VAT relief on instruments
Assisted Instrument Purchase Scheme - VAT Relief
Our thanks to the Music Industries Association and John Myatt for these notes.
A Concise introduction to VAT relief
The Assisted Instrument Purchase Scheme enables pupils having music lessons at LEA-maintained schools to purchase musical instruments without paying VAT.
However, this is a voluntary scheme and not all schools, music services/authorities will participate. (Hereafter called ‘schools.’)
This guide is designed to explain the scheme’s rules and procedures to both parents and schools, with the intention of helping as many pupils as possible to benefit.
How does the scheme work?
- Once the parent/pupil has chosen an instrument and supplier, they should ask the school to place a formal order with the instrument retailer.
- The parent pays the school the ex-VAT price for the instrument plus any administration charge.
- The retailer supplies the instrument to the school.
- The school can reclaim the VAT on the instrument in the usual way. (Local authorities are refunded any VAT they incur in delivering their non-business statutory activities).
- The school then gives the instrument to the student.
What are the Rules?
The general conditions that the student and school must comply with to benefit from the scheme are as follows:
1. The student must be at an LEA maintained school.
2. The School (or LEA) must place an order for the instrument, take delivery and be invoiced (enabling them to recover the VAT).
3. The transaction between the student and school (or LEA) must take place on school (or LEA) premises in a room that is normally used for teaching.
4. The instrument must be appropriate to the student’s needs and ability.
5. The instrument must be portable and taken to school (or LEA premises) on a regular weekly basis for use during lessons (from either the school or local authority’s education department).
6. The LEA must sell the instrument to the student at or below cost.
7. Pupils of independent schools would not ordinarily be able to benefit from the scheme - unless the student receives regular tuition from the local authorities music service.
Operation of the AIPS Scheme
The onus is on LEAs to ensure they comply with all VAT legislation and that all AIPS sales are transacted correctly according to the rules stipulated. For this reason, the operation of the scheme may vary slightly from area to area in order that individual LEA’s internal controls are complied with.
In most instances, schools order directly with suppliers but, in some LEAs, the Music Service or a dedicated administration function deals with all AIPS transactions centrally. In such instances, your school or music teacher should know how to take advantage of the scheme.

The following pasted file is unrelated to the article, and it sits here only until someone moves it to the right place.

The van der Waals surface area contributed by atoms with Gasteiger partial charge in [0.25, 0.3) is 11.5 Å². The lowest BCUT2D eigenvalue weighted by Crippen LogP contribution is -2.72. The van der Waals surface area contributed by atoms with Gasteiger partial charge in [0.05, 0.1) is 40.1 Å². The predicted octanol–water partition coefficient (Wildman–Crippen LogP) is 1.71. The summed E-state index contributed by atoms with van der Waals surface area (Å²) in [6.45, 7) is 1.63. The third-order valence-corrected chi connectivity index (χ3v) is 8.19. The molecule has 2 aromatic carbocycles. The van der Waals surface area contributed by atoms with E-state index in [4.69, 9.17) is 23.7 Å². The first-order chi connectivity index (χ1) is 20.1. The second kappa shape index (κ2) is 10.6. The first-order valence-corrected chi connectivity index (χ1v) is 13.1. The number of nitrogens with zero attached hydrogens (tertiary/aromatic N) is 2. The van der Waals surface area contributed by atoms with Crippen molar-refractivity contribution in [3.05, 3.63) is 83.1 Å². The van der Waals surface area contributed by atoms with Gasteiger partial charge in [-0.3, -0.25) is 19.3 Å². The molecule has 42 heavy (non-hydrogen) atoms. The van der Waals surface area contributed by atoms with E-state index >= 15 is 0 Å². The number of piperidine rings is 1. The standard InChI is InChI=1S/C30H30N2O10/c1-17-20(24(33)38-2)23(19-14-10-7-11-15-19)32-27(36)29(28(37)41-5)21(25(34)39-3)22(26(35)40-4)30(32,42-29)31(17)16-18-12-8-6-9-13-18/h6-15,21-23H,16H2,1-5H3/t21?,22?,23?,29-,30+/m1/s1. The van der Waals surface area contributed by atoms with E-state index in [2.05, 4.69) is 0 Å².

In addition, some LEAs make a small administration charge to parents for processing the transaction, which obviously involves an amount of work for their school and education finance department.
Should your school or LEA finance function require more information on the scheme, this can be obtained from VAT Notice 701/30 Education and Vocational Training (January 2002).
Customs and Excise has confirmed that the above information appears to be in the spirit of the scheme .
FMS Members should note:
This is a very concise synopsis of how the scheme normally works but there are local variations. VAT relief on the purchase of instruments is a concession and your local Customs and Excise officer may impose additional conditions, particularly if you raise specific queries.
1) The mechanism for relieving VAT on the purchase of instruments for pupils at independent schools is, at best unclear. It would be wise to get written advice from Customs and Excise before getting involved. It may be impossible in many authorities.
2) It is possible to make a small administrative charge but this should reflect actual administrative costs. Administering the purchase of a clarinet will cost the same as administering the purchase of a bassoon. It is advisable to negotiate with Customs and Excise a standard charge rather than making a percentage mark-up for this reason. A retrospective VAT liability is likely to be a very expensive liability.
3) You may find it helpful to point out to parents and schools that the rules are devised by Customs and Excise and that you do not have the flexibility to look on particular cases in a spirit of generosity, howevewr deserving the case.
4) Legislation that may apply includes the Sale of Goods Act 1979 and the Consumer Credit Act 1974 if you accept payment by instalments. You may also find you have responsibilites to the purchaser under Distance Selling Regulations 2000 (amended 2005).